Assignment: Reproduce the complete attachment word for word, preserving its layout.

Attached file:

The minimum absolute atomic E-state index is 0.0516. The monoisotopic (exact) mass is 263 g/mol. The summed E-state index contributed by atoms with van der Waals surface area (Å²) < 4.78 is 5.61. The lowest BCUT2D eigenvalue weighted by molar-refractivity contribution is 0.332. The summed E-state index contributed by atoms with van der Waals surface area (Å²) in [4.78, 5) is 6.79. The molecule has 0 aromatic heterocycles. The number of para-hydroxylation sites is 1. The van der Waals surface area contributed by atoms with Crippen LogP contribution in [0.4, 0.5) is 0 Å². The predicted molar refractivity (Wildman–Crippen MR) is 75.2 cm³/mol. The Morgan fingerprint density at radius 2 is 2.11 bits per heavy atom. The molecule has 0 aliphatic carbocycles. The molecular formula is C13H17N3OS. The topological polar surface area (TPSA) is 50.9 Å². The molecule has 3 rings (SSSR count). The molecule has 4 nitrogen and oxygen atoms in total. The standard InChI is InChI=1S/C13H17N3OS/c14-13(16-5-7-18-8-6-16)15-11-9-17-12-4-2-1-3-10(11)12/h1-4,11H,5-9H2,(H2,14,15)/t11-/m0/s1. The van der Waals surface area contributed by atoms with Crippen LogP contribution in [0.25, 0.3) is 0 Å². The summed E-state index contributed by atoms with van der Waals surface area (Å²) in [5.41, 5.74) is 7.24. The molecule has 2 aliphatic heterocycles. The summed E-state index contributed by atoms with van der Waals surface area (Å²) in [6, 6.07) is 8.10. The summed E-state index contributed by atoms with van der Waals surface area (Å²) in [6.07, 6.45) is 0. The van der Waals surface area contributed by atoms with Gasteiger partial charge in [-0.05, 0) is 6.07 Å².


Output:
The minimum absolute atomic E-state index is 0.0516. The monoisotopic (exact) mass is 263 g/mol. The summed E-state index contributed by atoms with van der Waals surface area (Å²) < 4.78 is 5.61. The lowest BCUT2D eigenvalue weighted by molar-refractivity contribution is 0.332. The summed E-state index contributed by atoms with van der Waals surface area (Å²) in [4.78, 5) is 6.79. The molecule has 0 aromatic heterocycles. The number of para-hydroxylation sites is 1. The van der Waals surface area contributed by atoms with Crippen LogP contribution in [0.4, 0.5) is 0 Å². The predicted molar refractivity (Wildman–Crippen MR) is 75.2 cm³/mol. The Morgan fingerprint density at radius 2 is 2.11 bits per heavy atom. The molecule has 0 aliphatic carbocycles. The molecular formula is C13H17N3OS. The topological polar surface area (TPSA) is 50.9 Å². The molecule has 3 rings (SSSR count). The molecule has 4 nitrogen and oxygen atoms in total. The standard InChI is InChI=1S/C13H17N3OS/c14-13(16-5-7-18-8-6-16)15-11-9-17-12-4-2-1-3-10(11)12/h1-4,11H,5-9H2,(H2,14,15)/t11-/m0/s1. The van der Waals surface area contributed by atoms with Crippen LogP contribution in [0.25, 0.3) is 0 Å². The summed E-state index contributed by atoms with van der Waals surface area (Å²) in [5.41, 5.74) is 7.24. The molecule has 2 aliphatic heterocycles. The summed E-state index contributed by atoms with van der Waals surface area (Å²) in [6, 6.07) is 8.10. The summed E-state index contributed by atoms with van der Waals surface area (Å²) in [6.07, 6.45) is 0. The van der Waals surface area contributed by atoms with Gasteiger partial charge in [-0.05, 0) is 6.07 Å².